Tar Heels still dealing with aftermath of NCAA probe
CHAPEL HILL, N.C. (AP) -- Three months after the NCAA hit North Carolina's football program with sanctions, the school is still cleaning up the lingering mess that has become more than just an athletics issue.
In the past month, a university investigation launched amid the football probe into improper benefits and academic misconduct revealed embarrassing irregularities and suspect classes in an academic department, with football players making up more than a third of enrollments in those classes. It's an example of how school administrators are still sifting through what happened at a time when they had hoped it would all be behind them.
"I think everybody wants to make sure we have gotten to the bottom of this," said Thomas W. Ross, president of the 17-campus UNC public system. "We all think we have but we want to be sure because the integrity of the University of North Carolina - not just in Chapel Hill, but the entire system - is at stake."
In March, the NCAA imposed a one-year postseason ban and additional scholarship reductions on top of self-imposed school penalties that included 16 vacated wins and probation. It should've marked an end to the nearly 2-year-old probe, which forced 14 players to miss at least one game and seven to miss the 2010 season while also leading to the firing of coach Butch Davis.
Yet chancellor Holden Thorp spent part of Thursday addressing the UNC system's board of governors about what has now grown into an institutional problem.
The school investigation found fraud and poor oversight in 54 classes in the Department of African and Afro-American Studies (AFAM) between summer 2007 and summer 2011. That included unauthorized grade changes, reports of possibly forged faculty signatures on grade rolls, lack of appropriate supervision and infrequent classes.
"These are outrageous circumstances that we have discovered," Thorp told the board. "We are upset and disappointed. This is not what we expect from our university."
The board of governors has appointed a four-member panel to review the school's investigation.
The school also found that football players represented 36 percent of enrollments in those classes, including one that was a late addition to last summer's schedule and ended up with an enrollment solely of 18 football players and one former football player.
The school said former department chairman Julius Nyang'oro was paid $12,000 to teach the class in a lecture format, but instead ran an independent study requiring students to write papers. In a letter to university trustees last week, Thorp said the school is taking back the $12,000 and has referred the matter to the State Bureau of Investigation.
Thorp has said the school is investigating how the class was created and how students registered for it, though he said Thursday afternoon the school notified the NCAA when it discovered the AFAM problems last year - including the class consisting solely of current and former football players. Ross said in a phone interview the NCAA and school officials jointly investigated the issues.
In an email Thursday, NCAA spokeswoman Stacey Osburn referred questions to the school when asked whether NCAA investigators planned to return to Chapel Hill.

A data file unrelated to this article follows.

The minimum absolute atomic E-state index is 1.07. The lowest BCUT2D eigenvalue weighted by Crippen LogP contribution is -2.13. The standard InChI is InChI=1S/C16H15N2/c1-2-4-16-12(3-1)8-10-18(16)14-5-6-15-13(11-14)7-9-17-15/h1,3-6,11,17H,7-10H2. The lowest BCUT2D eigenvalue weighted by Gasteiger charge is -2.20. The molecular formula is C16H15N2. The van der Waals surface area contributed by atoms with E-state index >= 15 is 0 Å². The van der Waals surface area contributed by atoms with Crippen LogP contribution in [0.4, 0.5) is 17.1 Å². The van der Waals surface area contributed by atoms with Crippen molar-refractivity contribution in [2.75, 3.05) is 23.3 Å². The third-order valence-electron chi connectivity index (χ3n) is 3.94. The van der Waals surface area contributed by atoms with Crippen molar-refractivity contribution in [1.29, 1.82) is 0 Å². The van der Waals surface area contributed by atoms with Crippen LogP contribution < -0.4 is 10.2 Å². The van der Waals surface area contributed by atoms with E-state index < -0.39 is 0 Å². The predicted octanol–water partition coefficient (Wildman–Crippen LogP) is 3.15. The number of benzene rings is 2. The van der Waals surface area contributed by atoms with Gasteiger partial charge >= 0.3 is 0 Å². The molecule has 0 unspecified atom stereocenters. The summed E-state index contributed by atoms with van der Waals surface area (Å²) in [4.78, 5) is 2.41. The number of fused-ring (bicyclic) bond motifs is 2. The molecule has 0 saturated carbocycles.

The NCAA's ruling in March doesn't mention the AFAM investigation.
The school has said there is no evidence of favorable treatment for student-athletes or grades awarded without written work. Non-athletes made up about 42 percent of enrollments in the suspect courses.
The school's investigation directed blame toward Nyang'oro - who resigned as chairman in August and retires July 1 - and a now-retired administrator. Nyang'oro's name appears on grade rolls or as instructor for the majority of the suspect classes, including the one filled with football players last summer.
The administrator, Deborah Crowder, worked under Nyang'oro and didn't talk with investigators. UNC found no aberrant courses or unauthorized grade changes after her September 2009 retirement, according to last month's report.
Jon Sasser, Davis' attorney, said the football staff didn't direct players to Nyang'oro's classes. Sasser said Davis had never heard of Nyang'oro until plagiarism accusations surfaced last summer against a former player for a research paper from one of Nyang'oro's suspect classes - which helped spawn the university's probe.
"I think the thing that's frustrating to (Davis) is that people are blaming him for football players going to Professor Nyang'oro's class," Sasser said. "Butch doesn't know Professor Nyang'oro and never suggested that anybody take his class."
The problems in the AFAM department have also touched the Tar Heels men's basketball program. Players made up about 3 percent of the enrollments in the suspect courses, though there is no allegation of wrongdoing and coach Roy Williams didn't sound worried it would affect his program.
"It's not a basketball issue, regardless of what comes out," Williams said Thursday. "Am I going to be interested? You're darn right. Am I going to be sad if some negative thing comes out? You're darn right.... I'm worried about it from a university issue but not from a basketball issue."
The problems have also led to criticism of Thorp, an alumnus who became chancellor in 2008 and ran afoul of many football fans and donors by abruptly firing Davis just before last season.
But Wade Hargrove, the chairman of the school's board of trustees, said trustees have "complete confidence in (Thorp) and his commitment to resolve these issues."
"The investigation will continue as long as there are unanswered questions," Hargrove said. "And painful as it is, the hard questions are being asked and appropriate measures will be taken to hold accountable those parties that are responsible for any misconduct."
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